If you believe the Theory of Constraints, you know a few things:

  • the throughput of your system is determined by the throughput of your bottleneck
  • you should keep the bottleneck working at 100%
  • you should keep the non-bottlenecks working at less than 100%, so that they don’t generate wasteful work-in-progress or are unable to cope with fluctuations.

How do the non-bottlenecks know how fast they should work, without having a global coordination? By using the “Drum-Buffer-Rope” technique.

The system
The Drum

The bottleneck determines the speed at which the system works. This bottleneck can produce 8 items per unit of time. Therefore the bottleneck acts as a drum, beating the rhythm that the whole system should follow, like a drummer on a galley slave or the drummer of a marching band. The system has a rhythm of 8, so all participants in the system should follow the rhythm. This is one way to Level out the load. In Lean Thinking, this is called the “Takt Time”.

So, now we have everybody working at 8 items per unit of time.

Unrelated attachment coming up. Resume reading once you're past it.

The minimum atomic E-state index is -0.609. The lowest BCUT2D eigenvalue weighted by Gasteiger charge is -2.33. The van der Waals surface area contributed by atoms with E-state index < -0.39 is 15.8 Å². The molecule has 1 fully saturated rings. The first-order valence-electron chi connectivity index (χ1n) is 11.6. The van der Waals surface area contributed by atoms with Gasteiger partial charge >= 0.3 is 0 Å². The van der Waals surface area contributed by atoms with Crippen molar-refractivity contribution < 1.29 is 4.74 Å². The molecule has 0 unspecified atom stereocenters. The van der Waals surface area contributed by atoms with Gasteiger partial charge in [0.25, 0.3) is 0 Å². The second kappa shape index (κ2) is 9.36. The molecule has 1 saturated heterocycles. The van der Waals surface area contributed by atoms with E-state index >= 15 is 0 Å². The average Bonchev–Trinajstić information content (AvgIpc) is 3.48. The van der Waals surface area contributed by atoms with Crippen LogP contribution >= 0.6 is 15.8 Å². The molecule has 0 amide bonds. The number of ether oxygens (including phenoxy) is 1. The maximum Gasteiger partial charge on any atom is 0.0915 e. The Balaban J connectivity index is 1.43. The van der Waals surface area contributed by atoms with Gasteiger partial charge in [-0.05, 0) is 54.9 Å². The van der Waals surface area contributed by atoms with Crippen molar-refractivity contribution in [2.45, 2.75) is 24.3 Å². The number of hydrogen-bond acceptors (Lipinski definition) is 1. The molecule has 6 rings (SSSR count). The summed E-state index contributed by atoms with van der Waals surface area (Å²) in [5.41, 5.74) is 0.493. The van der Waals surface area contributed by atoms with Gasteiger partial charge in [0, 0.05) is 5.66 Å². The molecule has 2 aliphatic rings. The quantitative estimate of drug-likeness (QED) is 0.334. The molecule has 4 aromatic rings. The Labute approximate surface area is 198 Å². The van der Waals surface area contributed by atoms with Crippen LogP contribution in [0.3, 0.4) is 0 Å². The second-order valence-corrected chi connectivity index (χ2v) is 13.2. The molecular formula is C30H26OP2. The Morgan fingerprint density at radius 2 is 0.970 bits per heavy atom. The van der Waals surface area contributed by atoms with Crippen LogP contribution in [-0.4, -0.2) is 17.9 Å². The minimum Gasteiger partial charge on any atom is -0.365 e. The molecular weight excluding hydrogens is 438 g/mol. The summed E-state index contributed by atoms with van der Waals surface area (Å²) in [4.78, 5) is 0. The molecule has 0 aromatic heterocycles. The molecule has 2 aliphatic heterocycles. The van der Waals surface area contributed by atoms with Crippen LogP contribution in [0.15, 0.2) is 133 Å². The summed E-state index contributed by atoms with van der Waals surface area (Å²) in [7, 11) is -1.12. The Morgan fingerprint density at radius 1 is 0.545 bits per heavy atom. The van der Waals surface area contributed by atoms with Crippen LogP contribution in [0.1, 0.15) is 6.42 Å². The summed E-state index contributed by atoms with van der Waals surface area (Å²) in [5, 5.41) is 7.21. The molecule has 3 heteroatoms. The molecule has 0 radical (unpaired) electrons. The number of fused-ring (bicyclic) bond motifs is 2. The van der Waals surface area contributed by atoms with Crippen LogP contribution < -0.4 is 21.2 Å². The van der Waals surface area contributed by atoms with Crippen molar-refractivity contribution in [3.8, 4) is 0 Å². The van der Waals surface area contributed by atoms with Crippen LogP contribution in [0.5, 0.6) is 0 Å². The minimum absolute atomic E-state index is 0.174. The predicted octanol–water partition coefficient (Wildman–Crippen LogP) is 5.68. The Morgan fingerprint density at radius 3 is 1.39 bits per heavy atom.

The Buffer

But what if supplier 1 or 2 can’t produce exactly 8 items? The bottleneck will be starved and we lose precious throughput. That can’t be allowed to happen. Therefore, put a buffer of raw material in front of the bottleneck, so that it never has to wait.
The Rope

Supplier 1 and 2 won’t always be perfectly in lockstep with the Bottleneck. We don’t want the buffer to become too big or too full, because then we have a lot of work-in-progress (and all the problems of cost, quality and overhead that generates). The bottleneck needs to limit the size of the buffer. Therfore, let the bottleneck signal to its suppliers when it has consumed an item and therefore should receive one item. Each time the bottleneck has consumed something, they ‘pull a cord’, which signals that a fresh item should be delivered. This is ‘Pull Scheduling
Spare capacity

We can see how suppliers and consumers need a bit of spare capacity:

  • If the suppliers don’t have spare capacity, they will never be able to re-fill the buffer if something goes wrong
  • If the consumers don’t have spare capacity, they won’t be able to handle fluctuations in output from the bottleneck and may thus delay processing bottleneck output.

Only Consumer 1 has a lot of spare capacity (+4). They might spend some of that capacity on other work, as long as they keep enough spare capacity to deal with the bottleneck’s output.

What does all that have to do with writing software?

Well, an IT project is a system that transforms ideas into running/useful software, where different resources perform some transformation steps. Each resource has a certain capacity and the steps are dependent on each other. And there’s certainly variation. Look quite a bit like the systems above.

Let’s see if we can apply Drum-Buffer-Rope to software development…